Ledi Sayadaw U Ñanadhaja (Burmese: လယ်တီဆရာတော် ဦးဉာဏဓဇ, ; 1 December 1846 – 27 June 1923) was an influential Theravada Buddhist monk. He was recognized from a young age as being developed in both the theory and practice of Buddhism and so was revered as being both scholarly and saintly. He wrote many books on Dhamma in Burmese and these were accessible even to a serious lay person, hence he was responsible for spreading Dhamma to all levels of society and reviving the traditional practice of vipassana meditation, making it more available for renunciates and lay people alike.
He learned the technique of Vipassana still being taught in the caves of the Sagaing Hills; and after mastering the technique, he began to teach it to others. His vihara (monastery) was in Ledi village near the town of Monywa. There he meditated most of the time and taught the other bhikkhus. His leading disciple was a farmer Thet Gyi and so began a chain of lay teachers that continues to the present, the most prominent being Ba Khin and his disciple S. N. Goenka. Previously only the monks were taught vipassana.
In 1885, he wrote the Nwa-myitta-sa (နွားမေတ္တာစာ), a poetic prose letter that argued that Burmese Buddhists should not kill cattle and eat beef, since Burmese farmers depended on them as beasts of burden to maintain their livelihoods, that the marketing of beef for human consumption threatened the extinction of buffalo and cattle and that the practice and was ecologically unsound. He subsequently led successful beef boycotts during the colonial era, despite the presence of beef eating among locals and influenced a generation of Burmese nationalists in adopting this stance.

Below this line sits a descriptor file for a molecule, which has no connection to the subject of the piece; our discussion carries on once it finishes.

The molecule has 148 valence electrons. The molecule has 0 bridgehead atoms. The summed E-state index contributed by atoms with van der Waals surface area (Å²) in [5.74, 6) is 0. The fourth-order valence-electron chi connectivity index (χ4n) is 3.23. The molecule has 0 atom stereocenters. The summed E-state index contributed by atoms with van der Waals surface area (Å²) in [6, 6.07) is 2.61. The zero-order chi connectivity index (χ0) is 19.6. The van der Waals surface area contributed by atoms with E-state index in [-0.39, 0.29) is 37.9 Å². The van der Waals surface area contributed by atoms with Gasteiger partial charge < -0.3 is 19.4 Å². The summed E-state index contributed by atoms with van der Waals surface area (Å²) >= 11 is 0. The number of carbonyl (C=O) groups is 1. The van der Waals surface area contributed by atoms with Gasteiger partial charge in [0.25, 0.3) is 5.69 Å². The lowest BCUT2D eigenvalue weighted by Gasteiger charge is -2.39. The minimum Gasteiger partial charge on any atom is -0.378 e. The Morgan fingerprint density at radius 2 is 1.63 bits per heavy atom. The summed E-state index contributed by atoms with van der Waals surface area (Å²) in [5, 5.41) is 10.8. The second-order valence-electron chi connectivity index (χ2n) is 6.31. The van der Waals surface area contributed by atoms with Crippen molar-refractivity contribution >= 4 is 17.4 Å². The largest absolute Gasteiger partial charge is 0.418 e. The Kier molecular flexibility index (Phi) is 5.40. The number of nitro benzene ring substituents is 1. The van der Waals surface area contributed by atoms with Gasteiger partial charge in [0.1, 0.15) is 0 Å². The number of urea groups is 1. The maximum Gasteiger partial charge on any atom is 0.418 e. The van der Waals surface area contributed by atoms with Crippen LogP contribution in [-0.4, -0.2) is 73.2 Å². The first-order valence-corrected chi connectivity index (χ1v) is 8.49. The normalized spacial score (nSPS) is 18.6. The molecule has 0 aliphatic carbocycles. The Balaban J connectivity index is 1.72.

At other times he travelled throughout Myanmar. Because of his knowledge of pariyatti (theory), he was able to write many books on Dhamma in both Pali and Burmese languages such as, Paramattha-dipani (Manual of Ultimate Truth), Nirutta-dipani, a book on Pali grammar and The Manuals of Dhamma. At the same time he kept alive the pure tradition of patipatti (practice) by teaching the technique of Vipassana to a few people.
Ledi Sayadaw was perhaps the most outstanding Buddhist figure of his age. He was instrumental in reviving the traditional practice of Vipassana, making it more available for renunciates and lay people alike. In addition to this most important aspect of his teaching, his concise, clear and extensive scholarly work served to clarify the experiential aspect of Dhamma. Many of his works are still available, including in English through the Buddhist Publication Society.